A healthcare network serving Quebecers 

The réseau universitaire intégré de santé et services sociaux promotes collaboration between Quebec-based medical schools and the health care institutions to improve the care offered to the public
Medical students practise cardiac surgery: The partners in Réseau universitaire intégré de santé et services sociaux (RUISSS) McGill work together to improve the availability and quality of care, services and training for health care professionals, and to make the health system more efficient. 

The figures are impressive: over a vast territory covering 63 per cent of Quebec – from Montreal, to the Outaouais, to Abitibi, all the way to Nunavik – home to 1.9 million Quebecers, the Réseau universitaire intégré de santé et services sociaux (RUISSS) McGill plays a vital role in the province’s healthcare network.

The province’s four RUISSSes, one centred on each of Quebec’s four universities with a medical faculty, were created in 2003. The mission of each RUISSS is to promote collaboration between its medical school and the health care institutions located on its territory, with the ultimate objective of improving the care offered to the public.  

The president and CEO of the McGill University Health Centre, Dr. Lucie Opatrny, is president of RUISSS McGill. The academic vice-president is the Dean of McGill’s Faculty of Medicine and Health Sciences, Dr. Lesley Fellows. 

While clinical care is delivered by health care institutions, the RUISSSes work behind the scenes, serving as vehicles for collaboration. The RUISSS partners work together to improve the availability and quality of care, services, and training for health care professionals, and to make the system more efficient. 

Increased training of professionals outside the major centres, reinforcement of telemedicine capacity, better clinical co-ordination: the benefits to the public are considerable.  

Training the next generation of medical professionals in the Outaouais 

In creating the RUISSSes, one aim of the provincial government was to increase access to medical training throughout Quebec. The Health and Social Services Ministry therefore gave RUISSS McGill responsibility for promoting medical education in the Outaouais. Building on more than three decades of collaboration with partners in the region, McGill University proposed and then realized the creation of the Outaouais Campus of its Faculty of Medicine and Health Sciences, which welcomed its first cohort of medical students in 2020, in French. Plans are underway to increase the size of the student body in the coming years.  

During their four years of undergraduate medical studies at Campus Outaouais, the students are involved in the community, both during their clerkships and by contributing to health initiatives undertaken by local organizations, such as Tremplin des lecteurs and la Soupière de l’Amitié.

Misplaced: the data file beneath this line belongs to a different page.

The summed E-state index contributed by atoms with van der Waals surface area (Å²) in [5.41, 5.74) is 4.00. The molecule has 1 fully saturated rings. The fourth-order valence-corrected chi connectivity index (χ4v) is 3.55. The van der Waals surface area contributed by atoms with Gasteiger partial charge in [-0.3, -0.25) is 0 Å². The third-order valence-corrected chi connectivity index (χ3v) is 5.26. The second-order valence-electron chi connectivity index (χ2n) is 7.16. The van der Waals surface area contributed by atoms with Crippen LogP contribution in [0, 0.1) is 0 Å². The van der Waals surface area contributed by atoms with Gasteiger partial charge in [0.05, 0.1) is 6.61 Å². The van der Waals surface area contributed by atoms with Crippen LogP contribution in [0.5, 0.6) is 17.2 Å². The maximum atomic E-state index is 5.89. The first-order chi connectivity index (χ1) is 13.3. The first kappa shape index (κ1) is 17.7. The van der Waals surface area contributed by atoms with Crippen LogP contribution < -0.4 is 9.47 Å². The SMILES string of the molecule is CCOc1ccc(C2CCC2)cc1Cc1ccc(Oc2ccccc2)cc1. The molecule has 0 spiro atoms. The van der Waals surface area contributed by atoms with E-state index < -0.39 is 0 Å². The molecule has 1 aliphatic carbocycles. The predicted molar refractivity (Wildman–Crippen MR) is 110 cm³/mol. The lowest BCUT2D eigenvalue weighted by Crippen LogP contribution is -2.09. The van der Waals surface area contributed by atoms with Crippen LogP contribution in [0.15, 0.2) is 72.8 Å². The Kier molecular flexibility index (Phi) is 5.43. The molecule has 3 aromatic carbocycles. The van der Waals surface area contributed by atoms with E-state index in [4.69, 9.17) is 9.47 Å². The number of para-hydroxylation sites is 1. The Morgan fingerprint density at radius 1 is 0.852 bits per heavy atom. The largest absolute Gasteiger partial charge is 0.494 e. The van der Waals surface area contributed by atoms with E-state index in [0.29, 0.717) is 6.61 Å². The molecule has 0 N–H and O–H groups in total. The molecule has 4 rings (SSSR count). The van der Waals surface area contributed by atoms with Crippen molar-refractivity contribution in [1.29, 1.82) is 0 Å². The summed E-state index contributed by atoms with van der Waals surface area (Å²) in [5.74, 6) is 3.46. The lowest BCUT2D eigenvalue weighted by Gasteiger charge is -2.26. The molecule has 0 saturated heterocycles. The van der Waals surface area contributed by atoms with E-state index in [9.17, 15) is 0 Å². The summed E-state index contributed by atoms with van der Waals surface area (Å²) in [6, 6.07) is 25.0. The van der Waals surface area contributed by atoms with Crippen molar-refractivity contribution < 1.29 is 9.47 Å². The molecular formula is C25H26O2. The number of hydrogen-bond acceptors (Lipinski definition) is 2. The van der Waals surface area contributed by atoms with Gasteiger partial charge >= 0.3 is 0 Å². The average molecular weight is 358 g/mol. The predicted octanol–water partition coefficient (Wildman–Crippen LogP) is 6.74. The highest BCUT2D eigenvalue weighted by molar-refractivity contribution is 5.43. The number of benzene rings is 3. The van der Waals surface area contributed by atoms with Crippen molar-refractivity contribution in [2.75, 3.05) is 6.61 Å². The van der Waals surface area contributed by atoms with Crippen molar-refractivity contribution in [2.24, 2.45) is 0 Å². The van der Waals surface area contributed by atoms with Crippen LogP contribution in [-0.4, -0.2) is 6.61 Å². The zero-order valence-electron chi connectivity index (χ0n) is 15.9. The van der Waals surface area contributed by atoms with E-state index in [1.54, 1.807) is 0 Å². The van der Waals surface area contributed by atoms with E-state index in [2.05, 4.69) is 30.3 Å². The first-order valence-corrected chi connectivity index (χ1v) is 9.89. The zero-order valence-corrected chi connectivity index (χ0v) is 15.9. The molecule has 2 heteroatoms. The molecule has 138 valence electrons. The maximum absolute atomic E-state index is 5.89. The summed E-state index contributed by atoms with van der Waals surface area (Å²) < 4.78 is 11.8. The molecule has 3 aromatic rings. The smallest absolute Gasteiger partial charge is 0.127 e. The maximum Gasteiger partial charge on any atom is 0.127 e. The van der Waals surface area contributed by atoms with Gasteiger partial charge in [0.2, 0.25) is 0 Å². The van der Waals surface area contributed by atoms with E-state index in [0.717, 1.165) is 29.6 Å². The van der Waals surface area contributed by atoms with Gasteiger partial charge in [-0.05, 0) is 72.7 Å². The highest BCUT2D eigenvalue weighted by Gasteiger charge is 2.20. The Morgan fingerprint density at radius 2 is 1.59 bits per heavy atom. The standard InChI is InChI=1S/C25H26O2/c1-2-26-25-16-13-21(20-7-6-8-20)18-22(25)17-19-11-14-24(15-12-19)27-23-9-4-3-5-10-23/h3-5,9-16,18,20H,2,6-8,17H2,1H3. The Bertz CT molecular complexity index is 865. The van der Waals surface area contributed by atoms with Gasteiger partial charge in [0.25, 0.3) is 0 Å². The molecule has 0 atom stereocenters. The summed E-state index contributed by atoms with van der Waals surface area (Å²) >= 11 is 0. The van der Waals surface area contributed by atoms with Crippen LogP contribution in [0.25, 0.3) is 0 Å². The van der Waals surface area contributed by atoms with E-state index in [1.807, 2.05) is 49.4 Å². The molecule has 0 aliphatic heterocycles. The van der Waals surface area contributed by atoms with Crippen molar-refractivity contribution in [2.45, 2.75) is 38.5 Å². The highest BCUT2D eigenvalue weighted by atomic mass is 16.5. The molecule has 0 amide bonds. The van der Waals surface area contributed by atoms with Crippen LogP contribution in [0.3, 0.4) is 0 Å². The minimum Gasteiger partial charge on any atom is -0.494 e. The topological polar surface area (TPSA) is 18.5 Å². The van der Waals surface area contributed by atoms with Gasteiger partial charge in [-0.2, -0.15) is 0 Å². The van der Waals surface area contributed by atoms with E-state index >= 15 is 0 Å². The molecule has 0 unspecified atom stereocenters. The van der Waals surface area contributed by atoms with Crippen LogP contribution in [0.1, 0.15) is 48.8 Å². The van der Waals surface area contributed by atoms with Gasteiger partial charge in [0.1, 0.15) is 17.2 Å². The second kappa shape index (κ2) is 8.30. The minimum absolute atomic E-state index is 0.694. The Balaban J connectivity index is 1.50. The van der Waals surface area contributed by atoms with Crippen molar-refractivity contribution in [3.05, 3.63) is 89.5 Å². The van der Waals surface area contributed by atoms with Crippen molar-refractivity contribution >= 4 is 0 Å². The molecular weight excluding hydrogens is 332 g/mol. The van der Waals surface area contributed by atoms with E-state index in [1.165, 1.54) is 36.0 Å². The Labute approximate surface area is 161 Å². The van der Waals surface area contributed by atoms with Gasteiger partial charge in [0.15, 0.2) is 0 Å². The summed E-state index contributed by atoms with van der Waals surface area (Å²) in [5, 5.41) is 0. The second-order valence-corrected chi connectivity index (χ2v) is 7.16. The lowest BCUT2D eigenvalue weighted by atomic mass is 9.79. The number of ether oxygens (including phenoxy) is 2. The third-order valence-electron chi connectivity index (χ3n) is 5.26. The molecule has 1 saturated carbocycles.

Also in Gatineau, McGill offers its preparatory year for medical studies in collaboration with the Université du Québec en Outaouais. This program prepares recent CEGEP graduates to undertake medical studies at Campus Outaouais. 

Working together for the sake of Quebecers’ health care 

RUISSS McGill has also done considerable work to advance telemedicine in Quebec, a valuable and now well-established tool that facilitates patients’ access to care while avoiding the need for costly and unnecessary trips for care. The network also provides doctors working throughout the province with access to the specialized expertise of colleagues in Montreal. 

As vehicles for collaboration, the RUISSSes also are well placed to promote the well-being of seniors, as shown by the “responding geriatrician” pilot project launched by the four RUISSSes. This project aims to make geriatricians’ expertise available throughout Quebec. At RUISSS McGill, the Simone and Edouard Centre of Excellence for Sustainable Health of Seniors has been given responsibility of managing the pilot project to be conducted in Abitibi-Témiscamingue.   

It is also within the framework of RUISSS McGill that, for decades, medical residents and medical students doing clerkships have travelled to teaching sites throughout its vast territory, obtaining valuable medical training outside major centres. In addition to perfecting their skills, medical residents who work in these areas become an integral part of the care team, serving patients on site.  

Rooted in Quebec for more than two centuries now, McGill and its Faculty of Medicine and Health Sciences have shown a deep and longstanding commitment to the improvement of health care over an immense part of Quebec, in keeping with their essential mission: to advance the health of the Quebec public.  


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